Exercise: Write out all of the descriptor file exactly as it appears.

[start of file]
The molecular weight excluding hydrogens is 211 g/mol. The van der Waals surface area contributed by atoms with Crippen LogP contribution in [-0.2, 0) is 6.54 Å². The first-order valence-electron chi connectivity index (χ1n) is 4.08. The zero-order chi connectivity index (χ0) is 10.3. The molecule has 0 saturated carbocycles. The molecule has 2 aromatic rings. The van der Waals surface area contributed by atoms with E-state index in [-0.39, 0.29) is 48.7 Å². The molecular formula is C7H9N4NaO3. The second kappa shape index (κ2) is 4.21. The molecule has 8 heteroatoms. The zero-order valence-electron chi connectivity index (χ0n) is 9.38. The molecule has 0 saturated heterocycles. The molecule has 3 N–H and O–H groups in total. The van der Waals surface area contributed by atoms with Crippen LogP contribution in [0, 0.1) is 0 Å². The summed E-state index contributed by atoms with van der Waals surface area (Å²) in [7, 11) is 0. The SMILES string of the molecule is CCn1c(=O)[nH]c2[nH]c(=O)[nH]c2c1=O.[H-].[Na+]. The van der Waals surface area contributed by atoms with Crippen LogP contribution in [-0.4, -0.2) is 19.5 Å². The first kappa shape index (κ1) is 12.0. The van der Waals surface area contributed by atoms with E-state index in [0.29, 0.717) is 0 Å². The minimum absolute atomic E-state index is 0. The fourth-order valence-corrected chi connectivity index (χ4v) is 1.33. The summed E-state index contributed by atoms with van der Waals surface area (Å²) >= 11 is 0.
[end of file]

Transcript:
The molecular weight excluding hydrogens is 211 g/mol. The van der Waals surface area contributed by atoms with Crippen LogP contribution in [-0.2, 0) is 6.54 Å². The first-order valence-electron chi connectivity index (χ1n) is 4.08. The zero-order chi connectivity index (χ0) is 10.3. The molecule has 0 saturated carbocycles. The molecule has 2 aromatic rings. The van der Waals surface area contributed by atoms with E-state index in [-0.39, 0.29) is 48.7 Å². The molecular formula is C7H9N4NaO3. The second kappa shape index (κ2) is 4.21. The molecule has 8 heteroatoms. The zero-order valence-electron chi connectivity index (χ0n) is 9.38. The molecule has 0 saturated heterocycles. The molecule has 3 N–H and O–H groups in total. The van der Waals surface area contributed by atoms with Crippen LogP contribution in [0, 0.1) is 0 Å². The summed E-state index contributed by atoms with van der Waals surface area (Å²) in [7, 11) is 0. The SMILES string of the molecule is CCn1c(=O)[nH]c2[nH]c(=O)[nH]c2c1=O.[H-].[Na+]. The van der Waals surface area contributed by atoms with Crippen LogP contribution in [-0.4, -0.2) is 19.5 Å². The first kappa shape index (κ1) is 12.0. The van der Waals surface area contributed by atoms with E-state index in [0.29, 0.717) is 0 Å². The minimum absolute atomic E-state index is 0. The fourth-order valence-corrected chi connectivity index (χ4v) is 1.33. The summed E-state index contributed by atoms with van der Waals surface area (Å²) >= 11 is 0.